What to Do if There is a New Tick Bite

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Here is a summary of what I think. Keep in mind, that treating the illness, Lyme Disease, in the first few weeks, or even a month is probably as good as catching it in the first few days. But, there are other Tick Borne Illnesses to consider, too. I believe the key is monitoring for the onset of symptoms and keeping your treating clinicians informed of any symptoms, for their evaluation.



CDC Preventing Tick Bites

CDC Preventing Ticks on Your Pets

CDC Preventing Ticks in Your Yard

Tick Precautions Handout

A. Make sure the bite area is not locally infected. Properly remove the tick.

B. Inform your primary doctor, in order to get it documented and, perhaps for further recommendations.

C. Fevers, Chills, Sweats, or a Rash is an automatic trip to the Emergency Room, to be evaluated for a severe Tick Borne Illness.

D. A Flu Like Illness, meaning... achy, fatigue, feverish, or headache, esp. with joint or other pain, should be presumed to be early Lyme Disease.

     Treatment should be initiated with 3 - 4 weeks of antibiotic, and then the response assessed.

     Choice of antibiotic can depend on whether or not other infections are also suspected, but if just suspecting Lyme Disease then, Children Amoxicillin and Adults Doxycycline Monohydrate.
     A follow up appt. should be scheduled with the treating clinician or primary clinician, at the time treatment is started, to correspond to when the course of antibiotic is to end, in order to assess the response to the course of antibiotic. 

     If not perfectly well at the end of the course, the patient should be evaluated for continuing the same antibiotic treatment and the diagnosis should be reassessed. They should also make an appointment with a doctor that believes in the use of long-term antibiotics for “Lyme Disease”.

E. I believe it is wisest Not to Use a preventative course of antibiotics (two pill or 3 - 4 week prophylaxis). I use “watchful waiting”, but I keep close track of my patients. I am suspicious that a small amount of antibiotic or using only one, just delays the onset of Symptoms, and then the onset of symptoms is not recognized as being associated with a tick bite.

F. The development of a rash, that could be an EM rash, means treatment should be initiated, for the diagnosis of Lyme Disease.

G. Follow Up is Key.

Factors that I consider if I am treating “New Lyme Disease”:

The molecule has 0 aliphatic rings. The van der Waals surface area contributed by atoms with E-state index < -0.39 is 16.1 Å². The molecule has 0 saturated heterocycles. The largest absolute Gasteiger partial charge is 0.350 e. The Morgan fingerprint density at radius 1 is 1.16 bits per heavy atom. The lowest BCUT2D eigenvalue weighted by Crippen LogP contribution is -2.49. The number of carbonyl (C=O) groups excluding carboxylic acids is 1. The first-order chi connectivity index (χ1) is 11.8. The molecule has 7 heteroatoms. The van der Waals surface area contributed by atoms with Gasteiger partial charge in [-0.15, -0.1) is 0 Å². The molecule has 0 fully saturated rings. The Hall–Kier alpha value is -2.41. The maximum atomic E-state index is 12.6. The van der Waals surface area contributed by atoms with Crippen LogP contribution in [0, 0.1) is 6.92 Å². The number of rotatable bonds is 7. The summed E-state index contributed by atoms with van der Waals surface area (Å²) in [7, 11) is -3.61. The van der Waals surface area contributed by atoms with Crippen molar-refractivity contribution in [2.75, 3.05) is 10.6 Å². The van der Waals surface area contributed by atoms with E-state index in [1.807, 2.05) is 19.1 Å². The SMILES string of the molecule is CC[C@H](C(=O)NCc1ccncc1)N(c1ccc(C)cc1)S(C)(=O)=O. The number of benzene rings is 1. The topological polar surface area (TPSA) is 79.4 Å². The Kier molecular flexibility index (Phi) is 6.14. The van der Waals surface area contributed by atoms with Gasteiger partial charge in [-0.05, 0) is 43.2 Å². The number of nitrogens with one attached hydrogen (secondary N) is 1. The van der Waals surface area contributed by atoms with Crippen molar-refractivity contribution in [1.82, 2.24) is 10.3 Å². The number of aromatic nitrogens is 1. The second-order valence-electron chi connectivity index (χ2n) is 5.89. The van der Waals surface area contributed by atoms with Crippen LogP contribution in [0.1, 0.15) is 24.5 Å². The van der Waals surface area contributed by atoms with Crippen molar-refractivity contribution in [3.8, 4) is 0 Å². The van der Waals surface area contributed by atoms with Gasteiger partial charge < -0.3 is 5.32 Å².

Most patients in New England already had a “Lyme or Lyme Like Infection” at the time of the tick bite.  So, if they are given “a good dose of a good form from a good company generic antibiotic”, they will initially have a Jarsch-Herxheimer reaction, causing a worsening of their symptoms, before they will improve. That means different generics will work better or worse than others. That means that 3 - 4 weeks of one antibiotic is not likely to result in “wellness”, as defined as, the absence of symptoms. And, I start with a low dose of antibiotic, speaking to them on the phone soon after starting to assess the response and to slowly work up to the therapeutic dose, as the worsening allows.

B. Age and status of the development of adult teeth will make a difference in drug choice and outcome/prognosis. Many young people are behind in the development of adult teeth. I choose to not give courses of Doxycycline or Tetracycline, unless I know, from dental examination (x-ray) by a dentist or parent history, that the adult teeth are formed sufficiently to avoid worry about the medication affecting the teeth.

C. My drug of choice, for a patient with formed adult teeth, is Doxycycline Monohydrate Capsules, manufactured by Lupin Pharmaceuticals. I start with a 50mg Dose, building up to One Three Times per Day, after Food. Once they are doing well with that, I build up to One of the 100mg Capsules Three Times per Day, after Food. Generally, after food means after Breakfast, Lunch, and Supper. I may stop at 100mg Twice per Day, if the response is adequate. My goal is to give at least 3 weeks, of at least One 100mg Dose Twice per Day.

D. My drug of choice, for a patient that does not have their adult teeth adequately formed is Amoxicillin. I use as much Amoxicillin as I think is safe for age and size, relative to the adult dose of 500mg Three Times per Day. I will, again, start low and work up, as I can, based on clinical response. I believe that Generic Augmentin MANUFACTURED BY SANDOZ, NOT JUST SOLD BY SANDOZ, works best and will plan to use that if I am not happy with the response to the plain Amoxicillin.

E. Follow up and the assessment of the response to treatment is essential. Not responding well… meaning, still having symptoms, should cause a rethinking of the diagnosis and treatment.
Rex G. Carr, MD FAAPMR
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